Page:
Other internet users joined the debated about the life experience of the newly elected politician. Cameraman Tom Jeffs noted: “Try telling a 22-year-old who can’t afford to buy or even rent their first home that they don’t have ‘life experience’ and that their opinion doesn’t matter”. And Edinburgh-based Jonny Bell argued about Sam Carling being elected as a Labour Member of Parliament (MP) in the House of Commons at the age of 22 questioning his suitability for the position, given that the MP will receive a basic annual salary of £91,346 plus expenses.

“… He’s never worked for years to afford a house, he’s childless, he’s never struggled…he knows nothing… He’s everything wrong in politics…” .

Others, however, highlighted the potential wisdom of youth.

“Age doesn’t always equal wisdom. My grandfather was always one to blow his own trumpet about ‘university of life’ experience. He thought the vikings founded London and were defeated by Romans… and evolution wasn’t true because ‘there is no way we evolved from dinosaurs,”  quipped internet user Steve Barrett.

“Imagine thinking that young people can’t add value to democracy by being elected representatives. This country is made up of young AND older. Good for this young man,” celebrated Joseph Gaunt, a project director at app e-lectorate.

Alexander Marsh, a Master of Arts at CCCU, also believes that young blood can be beneficial in British politics moving forward.

“He’s a young person in a group largely ignored by older politicians. The fact the public has lost so much confidence in the conservative party they rather elect a 22-year-old Labour candidate over an experienced conservative MP goes to show that experience means diddly squat” .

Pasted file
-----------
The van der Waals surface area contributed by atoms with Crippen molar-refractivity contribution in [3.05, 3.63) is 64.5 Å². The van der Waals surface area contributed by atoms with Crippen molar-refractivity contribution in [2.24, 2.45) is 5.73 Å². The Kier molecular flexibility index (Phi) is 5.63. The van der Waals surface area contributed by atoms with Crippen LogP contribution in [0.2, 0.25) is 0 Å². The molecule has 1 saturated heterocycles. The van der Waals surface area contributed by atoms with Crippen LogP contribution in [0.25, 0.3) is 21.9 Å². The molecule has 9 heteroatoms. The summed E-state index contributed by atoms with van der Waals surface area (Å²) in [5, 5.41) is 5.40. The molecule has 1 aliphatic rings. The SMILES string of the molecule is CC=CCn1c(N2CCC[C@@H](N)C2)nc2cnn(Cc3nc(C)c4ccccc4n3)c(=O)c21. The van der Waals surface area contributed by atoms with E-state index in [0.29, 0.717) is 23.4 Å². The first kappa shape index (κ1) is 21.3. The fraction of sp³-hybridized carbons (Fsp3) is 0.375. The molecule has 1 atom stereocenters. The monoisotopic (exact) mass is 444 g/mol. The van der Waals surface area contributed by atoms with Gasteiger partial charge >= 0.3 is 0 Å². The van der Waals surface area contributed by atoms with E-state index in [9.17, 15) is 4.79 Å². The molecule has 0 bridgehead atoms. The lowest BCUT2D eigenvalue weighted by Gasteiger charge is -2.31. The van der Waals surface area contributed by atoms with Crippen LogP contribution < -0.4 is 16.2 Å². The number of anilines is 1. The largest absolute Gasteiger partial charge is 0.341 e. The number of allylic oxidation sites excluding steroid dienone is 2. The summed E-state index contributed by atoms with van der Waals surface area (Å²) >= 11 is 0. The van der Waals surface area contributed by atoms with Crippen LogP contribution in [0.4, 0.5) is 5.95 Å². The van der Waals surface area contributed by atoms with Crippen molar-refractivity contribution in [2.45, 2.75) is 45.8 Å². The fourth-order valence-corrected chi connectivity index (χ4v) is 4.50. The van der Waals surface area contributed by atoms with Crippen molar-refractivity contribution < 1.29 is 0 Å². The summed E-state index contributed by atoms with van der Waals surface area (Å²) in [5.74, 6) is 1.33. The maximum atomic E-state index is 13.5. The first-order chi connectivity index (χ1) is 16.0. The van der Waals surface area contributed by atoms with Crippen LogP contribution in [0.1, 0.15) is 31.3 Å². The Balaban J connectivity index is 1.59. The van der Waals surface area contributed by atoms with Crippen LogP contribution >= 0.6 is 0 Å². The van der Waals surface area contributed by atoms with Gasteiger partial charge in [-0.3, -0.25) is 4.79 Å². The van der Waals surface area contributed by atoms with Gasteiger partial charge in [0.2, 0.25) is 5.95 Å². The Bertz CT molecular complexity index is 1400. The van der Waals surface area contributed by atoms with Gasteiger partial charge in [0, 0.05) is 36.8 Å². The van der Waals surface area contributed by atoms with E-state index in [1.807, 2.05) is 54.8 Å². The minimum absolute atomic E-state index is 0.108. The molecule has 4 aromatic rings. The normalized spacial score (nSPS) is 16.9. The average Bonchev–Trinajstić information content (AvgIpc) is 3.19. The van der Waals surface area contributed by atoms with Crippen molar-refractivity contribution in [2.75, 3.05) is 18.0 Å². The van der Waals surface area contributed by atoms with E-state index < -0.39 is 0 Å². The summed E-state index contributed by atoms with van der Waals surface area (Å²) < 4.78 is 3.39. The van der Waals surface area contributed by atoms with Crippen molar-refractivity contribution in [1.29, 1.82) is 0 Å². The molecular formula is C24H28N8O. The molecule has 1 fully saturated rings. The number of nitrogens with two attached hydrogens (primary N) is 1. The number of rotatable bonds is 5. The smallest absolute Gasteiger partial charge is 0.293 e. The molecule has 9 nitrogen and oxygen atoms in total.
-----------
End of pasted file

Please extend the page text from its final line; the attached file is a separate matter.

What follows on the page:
The Youngest MP in UK History

Sam Carling is not the youngest MP ever elected in the UK. That title goes to James Dickson, who was 21 years old when he was elected as an MP in Ireland in 1832.

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Lakshmi Narayanan awarded at Global Wealth Conference 2024



Entrepreneur Lakshmi Narayanan Honored as Freeman of the City of London at Global Wealth Conference 2024
SWFI Chairman Lakshmi Narayanan Honored as Freeman of the City of London at Global Wealth Conference 2024

Lakshmi Narayanan, Chairman of the Sovereign Wealth Fund Institute (SWFI), has been awarded the title of Freeman of the City of London during the Global Wealth Conference (GWC) 2024.

The Freedom of the City of London is one of the oldest surviving traditional ceremonies dating back to 1237 and it has been awarded to numerous notable figures throughout history. Narayanan has been recognised for his pioneering work with SWFI, which has become a leading platform for research, analysis, and networking in the global capital and sovereign wealth fund sector.

“I am deeply honoured to receive the Freedom of the City of London. This recognition not only celebrates our work at SWFI but also underscores the growing importance of sovereign wealth funds in the global financial landscape. As we continue to foster collaboration and innovation in this sector, this title will serve as a reminder of the responsibility we bear in shaping the future of international finance,” said Lakshmi Narayanan  while receiving the award.

The conference, now in its second year, featured critical discussions on sustainable finance, innovation, and the potential formation of a UK sovereign wealth fund, bringing together sovereign wealth funds and leading asset managers from around the world, representing a combined assets under management (AUM) value of 10 trillion pounds.